# Using elif for more options¶

We have used `if` and `else` to handle two possible options, but what could you do for if you want more than two options? What if you want to test if a value is negative, 0, or positive? One way to do this using multiple `if` statements is shown below.

Run this several times and change the value of x each time. Try it with a positive number, a negative number, and 0 to check that it works correctly. Modify the code to take a number as input from the user instead.

Another way to choose between three options is to use `if` followed by `elif` and finally `else` as shown below.

Which way is better? It turns out that beginners have an easier time understanding 3 `if` statements. Experts prefer using `if`, `elif`, and `else` since it takes less time to execute and makes it less likely that you will miss a value.

Mixed up programs

```        csp-13-4-1: The following program should report which team won or if there was a tie.  But the code has been mixed up.  Drag it into the right order with the right indention.team1 = 20
team2 = 20
---
if (team1 < team2):
print("team1 won")
---
elif (team2 > team1):
---
print("team2 won")
---
else:
---
print("team1 and team2 tied")
```

You can use as many `elif` statements as you need. You can only have one `else` statement. What if you have scaled some data from 0 to 1 and want to know what quartile a value is in?

csp-13-4-2: What would be printed if you moved lines 6-7 before lines 4-5 and set x equal to .5?

• x is in the first quartile - x <= .25
• This will only print if x is less then or equal to .25.
• x is in the second quartile - .25 < x <= .5
• This will print if the other if's were not true, and if x is less than or equal to .5. By moving lines 6-7 before lines 4-5 this will never print.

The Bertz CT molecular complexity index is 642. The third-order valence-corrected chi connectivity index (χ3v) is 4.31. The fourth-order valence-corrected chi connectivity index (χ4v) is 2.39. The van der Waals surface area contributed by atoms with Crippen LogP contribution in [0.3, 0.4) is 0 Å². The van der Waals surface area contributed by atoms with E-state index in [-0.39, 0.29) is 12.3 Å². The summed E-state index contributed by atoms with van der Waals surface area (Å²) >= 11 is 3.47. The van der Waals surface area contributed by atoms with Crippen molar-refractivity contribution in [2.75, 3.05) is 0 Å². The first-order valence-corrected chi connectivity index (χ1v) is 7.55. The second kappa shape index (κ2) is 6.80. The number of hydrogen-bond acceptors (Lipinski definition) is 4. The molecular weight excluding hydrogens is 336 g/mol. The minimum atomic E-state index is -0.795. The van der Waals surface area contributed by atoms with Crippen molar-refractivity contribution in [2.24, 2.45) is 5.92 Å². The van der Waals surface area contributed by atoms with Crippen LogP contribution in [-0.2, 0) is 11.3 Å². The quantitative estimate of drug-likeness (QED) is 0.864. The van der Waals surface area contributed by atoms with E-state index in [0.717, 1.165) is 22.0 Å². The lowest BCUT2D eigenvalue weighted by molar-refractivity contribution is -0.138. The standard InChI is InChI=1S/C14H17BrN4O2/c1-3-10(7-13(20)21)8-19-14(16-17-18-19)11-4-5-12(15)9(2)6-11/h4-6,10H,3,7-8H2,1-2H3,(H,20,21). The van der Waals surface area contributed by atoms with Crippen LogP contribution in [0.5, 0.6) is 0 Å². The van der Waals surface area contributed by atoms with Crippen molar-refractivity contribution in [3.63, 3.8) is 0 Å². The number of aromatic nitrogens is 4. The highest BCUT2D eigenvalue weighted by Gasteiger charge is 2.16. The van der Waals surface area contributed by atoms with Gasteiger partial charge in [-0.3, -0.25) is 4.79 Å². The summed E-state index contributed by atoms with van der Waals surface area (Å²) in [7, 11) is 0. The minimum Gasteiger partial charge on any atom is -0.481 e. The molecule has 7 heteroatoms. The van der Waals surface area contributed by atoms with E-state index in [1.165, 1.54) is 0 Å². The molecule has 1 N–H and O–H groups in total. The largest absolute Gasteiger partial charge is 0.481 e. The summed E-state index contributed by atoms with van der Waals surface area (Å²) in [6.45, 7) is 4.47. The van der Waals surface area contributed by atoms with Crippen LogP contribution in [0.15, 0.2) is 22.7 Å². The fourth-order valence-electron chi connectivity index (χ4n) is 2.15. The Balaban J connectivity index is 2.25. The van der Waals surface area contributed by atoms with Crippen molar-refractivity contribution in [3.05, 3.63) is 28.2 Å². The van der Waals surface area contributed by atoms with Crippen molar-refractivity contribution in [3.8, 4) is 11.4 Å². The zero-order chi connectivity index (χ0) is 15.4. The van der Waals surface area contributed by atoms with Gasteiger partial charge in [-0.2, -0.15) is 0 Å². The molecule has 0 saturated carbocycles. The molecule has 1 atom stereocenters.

• x is in the third quartile - .5 < x <= .75
• This will print if the other if's are not true and if x is less than or equal to .75. So, moving lines 6-7 before lines 4-5 messes up what this code is intended to do and incorrectly prints that .5 is in the third quartile.
• x is in the fourth quartile - .75 < x <= 1
• This will only print if all of the other if's were false.

Here’s the fortune teller code from before but now it is written using `elif` and `else` instead of just `if`.

csp-13-4-3: How many conditions (logical expressions) are checked in the code above if the user answered 2?

• 1
• It will have to test if `num` is equal to 1 and because that is false it will test if `num` is equal to 2.
• 2
• With the `elif` it won't execute the other `elif`'s if one of them is true.
• 5
• With `elif` it will test each until one of the conditions is true and then skip the rest.
• 6
• There are only 5 logical expression here so it can't be more than 5.

Write code to that will take a number as input and return a response as a string. Ask the user to enter the number of states visited in the US. Have 3 categories of responses.